Why Didn't the FBI Charge Hillary Clinton? James Comey's Letter Was Much Ado About Nothing

WASHINGTON, DC - SEPTEMBER 27: U.S. Secretary of Homeland Security Jeh Johnson (R) and FBI Director James Comey (L) testify during a hearing before the Senate Homeland Security and Government Affairs Committee September 27, 2016 on Capitol Hill in Washington, DC. The committee held a hearing on 'Fifteen Years After 9/11: Threats to the Homeland.' (Photo by Alex Wong/Getty Images)
Source: Alex Wong/Getty Images News/Getty Images

Other than Hillary Clinton and Donald Trump themselves, few individuals had a greater ability to affect the outcome of this election than James Comey. His late-stage announcement Sunday that Clinton would (again) not be charged with any criminal activity relating to her private email server will certainly affect the election, though perhaps less than his earlier announcement, criticized for its vagueness, that additional emails were being reviewed at all. The reasons the FBI isn't charging Hillary Clinton with criminal wrongdoing are much the same as before, according to Comey's most recent statement:

... We reviewed all of the communications that were to or from Hillary Clinton while she was Secretary of State. Based on our review, we have not changed our conclusions that we expressed in July with respect to Secretary Clinton. 

In July, Comey and FBI investigators indicated that they would not charge Secretary Clinton with any criminal activity for her use of a private email server. A criminal charge, Comey said at the time, could only arise from deliberate mishandling of classified materials, and the FBI did not find that Clinton intentionally sent or received anything classified. No reasonable prosecutor, he said at the time, would bring a case against Clinton.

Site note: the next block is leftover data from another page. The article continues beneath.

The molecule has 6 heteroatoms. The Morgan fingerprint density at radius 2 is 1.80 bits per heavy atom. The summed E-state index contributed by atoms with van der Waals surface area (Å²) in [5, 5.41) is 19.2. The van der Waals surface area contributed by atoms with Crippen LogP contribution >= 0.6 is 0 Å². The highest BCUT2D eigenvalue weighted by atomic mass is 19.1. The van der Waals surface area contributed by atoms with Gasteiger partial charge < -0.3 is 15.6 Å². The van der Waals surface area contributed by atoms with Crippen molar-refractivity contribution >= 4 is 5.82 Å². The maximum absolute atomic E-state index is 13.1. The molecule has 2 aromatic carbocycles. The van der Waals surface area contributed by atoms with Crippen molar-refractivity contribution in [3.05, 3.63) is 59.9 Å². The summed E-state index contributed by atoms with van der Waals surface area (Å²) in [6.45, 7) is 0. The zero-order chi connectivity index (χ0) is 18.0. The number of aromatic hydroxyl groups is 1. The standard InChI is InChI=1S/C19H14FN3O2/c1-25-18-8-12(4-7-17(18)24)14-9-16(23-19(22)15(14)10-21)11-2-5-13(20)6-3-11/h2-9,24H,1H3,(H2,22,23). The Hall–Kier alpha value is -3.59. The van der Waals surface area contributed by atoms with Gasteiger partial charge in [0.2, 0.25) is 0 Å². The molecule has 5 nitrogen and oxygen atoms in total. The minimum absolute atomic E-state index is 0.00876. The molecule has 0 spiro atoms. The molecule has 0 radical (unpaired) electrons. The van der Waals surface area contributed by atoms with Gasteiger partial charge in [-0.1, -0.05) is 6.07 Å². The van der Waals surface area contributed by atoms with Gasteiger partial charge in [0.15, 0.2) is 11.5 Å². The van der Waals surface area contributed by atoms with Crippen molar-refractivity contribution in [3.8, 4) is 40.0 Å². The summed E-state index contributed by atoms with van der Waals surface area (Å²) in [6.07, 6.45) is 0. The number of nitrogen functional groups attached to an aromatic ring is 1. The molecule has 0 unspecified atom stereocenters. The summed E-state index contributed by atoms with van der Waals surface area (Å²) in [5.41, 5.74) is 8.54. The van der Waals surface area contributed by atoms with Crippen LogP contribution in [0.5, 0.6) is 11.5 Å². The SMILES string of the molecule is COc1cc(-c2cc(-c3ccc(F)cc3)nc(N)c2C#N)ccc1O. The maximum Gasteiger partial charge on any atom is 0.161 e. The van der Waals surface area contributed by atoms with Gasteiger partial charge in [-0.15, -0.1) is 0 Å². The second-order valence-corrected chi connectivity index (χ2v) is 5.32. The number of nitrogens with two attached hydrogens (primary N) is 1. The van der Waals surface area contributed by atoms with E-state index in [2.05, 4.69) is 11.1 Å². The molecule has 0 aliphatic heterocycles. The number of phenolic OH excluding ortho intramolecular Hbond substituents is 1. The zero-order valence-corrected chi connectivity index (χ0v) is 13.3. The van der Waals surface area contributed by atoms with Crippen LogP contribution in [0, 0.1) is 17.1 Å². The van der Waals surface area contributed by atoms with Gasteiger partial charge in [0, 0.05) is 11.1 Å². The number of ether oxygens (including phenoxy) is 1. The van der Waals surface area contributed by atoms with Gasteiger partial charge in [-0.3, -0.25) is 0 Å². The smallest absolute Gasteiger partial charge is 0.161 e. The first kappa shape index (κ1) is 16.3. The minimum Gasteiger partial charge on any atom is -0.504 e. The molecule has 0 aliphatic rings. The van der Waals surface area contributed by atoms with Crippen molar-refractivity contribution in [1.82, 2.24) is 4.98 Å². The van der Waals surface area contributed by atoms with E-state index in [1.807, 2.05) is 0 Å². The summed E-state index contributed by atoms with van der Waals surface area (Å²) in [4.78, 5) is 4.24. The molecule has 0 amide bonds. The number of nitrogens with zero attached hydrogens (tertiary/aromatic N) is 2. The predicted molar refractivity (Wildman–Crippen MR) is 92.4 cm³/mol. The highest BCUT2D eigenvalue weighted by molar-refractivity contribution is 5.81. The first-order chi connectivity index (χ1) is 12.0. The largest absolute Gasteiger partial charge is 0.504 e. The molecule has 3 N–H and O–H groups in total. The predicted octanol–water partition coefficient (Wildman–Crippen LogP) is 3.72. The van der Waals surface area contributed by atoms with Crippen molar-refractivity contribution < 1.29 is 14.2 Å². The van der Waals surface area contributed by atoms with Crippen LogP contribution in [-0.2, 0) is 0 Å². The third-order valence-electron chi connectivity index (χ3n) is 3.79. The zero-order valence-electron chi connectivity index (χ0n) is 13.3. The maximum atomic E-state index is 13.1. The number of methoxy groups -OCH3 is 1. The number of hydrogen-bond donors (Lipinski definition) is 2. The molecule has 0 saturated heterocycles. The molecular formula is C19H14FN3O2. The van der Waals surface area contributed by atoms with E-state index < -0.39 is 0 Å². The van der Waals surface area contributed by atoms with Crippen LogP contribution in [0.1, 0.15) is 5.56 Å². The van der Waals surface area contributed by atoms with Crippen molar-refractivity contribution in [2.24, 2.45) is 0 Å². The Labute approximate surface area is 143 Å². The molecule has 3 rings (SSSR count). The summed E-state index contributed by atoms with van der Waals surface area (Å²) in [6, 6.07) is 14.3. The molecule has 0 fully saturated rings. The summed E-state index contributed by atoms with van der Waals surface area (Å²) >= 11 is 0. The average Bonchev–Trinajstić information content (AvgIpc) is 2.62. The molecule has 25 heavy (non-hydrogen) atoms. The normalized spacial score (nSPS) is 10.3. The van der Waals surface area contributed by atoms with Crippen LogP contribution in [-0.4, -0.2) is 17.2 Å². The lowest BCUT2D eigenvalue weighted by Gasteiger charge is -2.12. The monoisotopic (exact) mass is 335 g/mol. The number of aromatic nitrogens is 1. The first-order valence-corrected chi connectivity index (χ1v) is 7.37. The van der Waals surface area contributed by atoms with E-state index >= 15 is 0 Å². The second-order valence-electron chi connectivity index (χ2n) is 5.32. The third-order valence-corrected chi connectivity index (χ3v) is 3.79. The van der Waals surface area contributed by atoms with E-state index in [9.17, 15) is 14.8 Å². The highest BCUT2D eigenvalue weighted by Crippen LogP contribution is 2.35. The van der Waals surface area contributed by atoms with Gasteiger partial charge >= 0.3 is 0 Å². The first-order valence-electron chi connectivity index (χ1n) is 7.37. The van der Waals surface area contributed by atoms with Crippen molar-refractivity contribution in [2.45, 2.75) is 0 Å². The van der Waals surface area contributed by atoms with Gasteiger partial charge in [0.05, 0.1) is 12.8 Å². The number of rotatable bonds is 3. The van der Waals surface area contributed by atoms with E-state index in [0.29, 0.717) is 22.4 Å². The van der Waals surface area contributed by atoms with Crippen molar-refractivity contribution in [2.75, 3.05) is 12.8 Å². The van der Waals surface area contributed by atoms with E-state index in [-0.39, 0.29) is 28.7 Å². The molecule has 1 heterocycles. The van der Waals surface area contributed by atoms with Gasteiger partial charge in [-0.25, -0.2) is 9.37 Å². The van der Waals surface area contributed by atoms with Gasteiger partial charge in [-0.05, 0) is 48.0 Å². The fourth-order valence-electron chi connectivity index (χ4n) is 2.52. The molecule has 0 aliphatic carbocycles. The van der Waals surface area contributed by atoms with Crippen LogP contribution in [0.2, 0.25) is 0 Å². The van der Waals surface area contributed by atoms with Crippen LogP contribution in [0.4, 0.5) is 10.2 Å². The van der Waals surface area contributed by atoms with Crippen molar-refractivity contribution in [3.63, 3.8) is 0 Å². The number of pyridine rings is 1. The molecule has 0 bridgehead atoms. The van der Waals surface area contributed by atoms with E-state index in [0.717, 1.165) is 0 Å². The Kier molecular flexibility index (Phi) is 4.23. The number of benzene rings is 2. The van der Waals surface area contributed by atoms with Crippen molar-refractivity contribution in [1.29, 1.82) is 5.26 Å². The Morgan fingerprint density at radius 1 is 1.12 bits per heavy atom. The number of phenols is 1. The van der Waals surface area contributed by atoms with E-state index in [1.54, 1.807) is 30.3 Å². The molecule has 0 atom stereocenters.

According to Kurt Eichenwald at Newsweek, it was clear to FBI investigators from Comey's initial announcement that most of the "new" emails in question were duplicates or were personal; the FBI's additional review, then, may have only been as simple as confirming that the emails in question had already been reviewed by investigators earlier this year. 

Shortly after the news broke, a right-wing conspiracy theory surfaced on Twitter; the theory, promoted by Trump himself, posits that to review thousands of emails in nine days would be impossible. However, many technology experts, including WIRED Magazine and Edward Snowden, came forward to explain that filtering technology would certainly enable that timetable.

Regardless, the key thing to understand about the November and July investigations is that criminal activity would only have occurred if investigators found that Clinton somehow intended to transfer or jeopardize classified materials, which they didn't. The calls of "lock her up!" that have become so ubiquitous on the right are more about wishful thinking on the part of conservatives who want Clinton gone than concerned citizens who have studied the relevant law. If they do want to defeat Clinton, they'll have to do it the old-fashioned way: at the ballot box.

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